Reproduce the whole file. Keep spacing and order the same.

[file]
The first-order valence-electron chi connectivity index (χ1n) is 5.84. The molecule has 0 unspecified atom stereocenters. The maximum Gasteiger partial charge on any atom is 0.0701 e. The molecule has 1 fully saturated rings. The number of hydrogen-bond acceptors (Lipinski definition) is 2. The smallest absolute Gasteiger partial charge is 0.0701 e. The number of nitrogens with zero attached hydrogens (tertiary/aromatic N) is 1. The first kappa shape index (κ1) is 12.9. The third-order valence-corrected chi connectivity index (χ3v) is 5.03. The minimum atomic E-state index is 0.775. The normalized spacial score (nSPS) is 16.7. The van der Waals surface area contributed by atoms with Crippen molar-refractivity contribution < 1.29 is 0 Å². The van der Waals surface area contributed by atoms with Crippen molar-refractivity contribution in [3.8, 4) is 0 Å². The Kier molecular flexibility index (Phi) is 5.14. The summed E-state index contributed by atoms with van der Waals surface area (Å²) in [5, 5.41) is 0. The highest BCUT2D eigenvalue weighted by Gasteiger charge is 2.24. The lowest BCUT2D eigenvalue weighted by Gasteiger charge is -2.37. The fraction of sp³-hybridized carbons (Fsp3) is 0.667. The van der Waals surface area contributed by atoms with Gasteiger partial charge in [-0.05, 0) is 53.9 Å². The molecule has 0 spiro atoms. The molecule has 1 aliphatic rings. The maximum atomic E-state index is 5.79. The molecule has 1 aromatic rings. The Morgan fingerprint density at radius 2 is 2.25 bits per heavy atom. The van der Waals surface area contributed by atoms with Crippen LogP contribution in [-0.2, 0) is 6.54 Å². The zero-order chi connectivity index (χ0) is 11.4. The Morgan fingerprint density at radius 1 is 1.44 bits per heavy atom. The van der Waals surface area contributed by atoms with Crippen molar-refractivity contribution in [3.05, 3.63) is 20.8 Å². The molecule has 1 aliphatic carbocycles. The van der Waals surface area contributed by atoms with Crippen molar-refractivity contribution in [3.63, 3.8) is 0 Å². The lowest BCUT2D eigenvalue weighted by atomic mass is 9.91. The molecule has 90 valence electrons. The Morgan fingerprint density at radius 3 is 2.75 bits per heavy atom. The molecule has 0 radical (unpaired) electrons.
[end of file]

The first-order valence-electron chi connectivity index (χ1n) is 5.84. The molecule has 0 unspecified atom stereocenters. The maximum Gasteiger partial charge on any atom is 0.0701 e. The molecule has 1 fully saturated rings. The number of hydrogen-bond acceptors (Lipinski definition) is 2. The smallest absolute Gasteiger partial charge is 0.0701 e. The number of nitrogens with zero attached hydrogens (tertiary/aromatic N) is 1. The first kappa shape index (κ1) is 12.9. The third-order valence-corrected chi connectivity index (χ3v) is 5.03. The minimum atomic E-state index is 0.775. The normalized spacial score (nSPS) is 16.7. The van der Waals surface area contributed by atoms with Crippen molar-refractivity contribution < 1.29 is 0 Å². The van der Waals surface area contributed by atoms with Crippen molar-refractivity contribution in [3.8, 4) is 0 Å². The Kier molecular flexibility index (Phi) is 5.14. The summed E-state index contributed by atoms with van der Waals surface area (Å²) in [5, 5.41) is 0. The highest BCUT2D eigenvalue weighted by Gasteiger charge is 2.24. The lowest BCUT2D eigenvalue weighted by Gasteiger charge is -2.37. The fraction of sp³-hybridized carbons (Fsp3) is 0.667. The van der Waals surface area contributed by atoms with Gasteiger partial charge in [-0.05, 0) is 53.9 Å². The molecule has 0 spiro atoms. The molecule has 1 aliphatic rings. The maximum atomic E-state index is 5.79. The molecule has 1 aromatic rings. The Morgan fingerprint density at radius 2 is 2.25 bits per heavy atom. The van der Waals surface area contributed by atoms with Crippen LogP contribution in [-0.2, 0) is 6.54 Å². The zero-order chi connectivity index (χ0) is 11.4. The Morgan fingerprint density at radius 1 is 1.44 bits per heavy atom. The van der Waals surface area contributed by atoms with Crippen molar-refractivity contribution in [3.05, 3.63) is 20.8 Å². The molecule has 1 aliphatic carbocycles. The van der Waals surface area contributed by atoms with Crippen molar-refractivity contribution in [3.63, 3.8) is 0 Å². The lowest BCUT2D eigenvalue weighted by atomic mass is 9.91. The molecule has 90 valence electrons. The Morgan fingerprint density at radius 3 is 2.75 bits per heavy atom. The molecule has 0 radical (unpaired) electrons.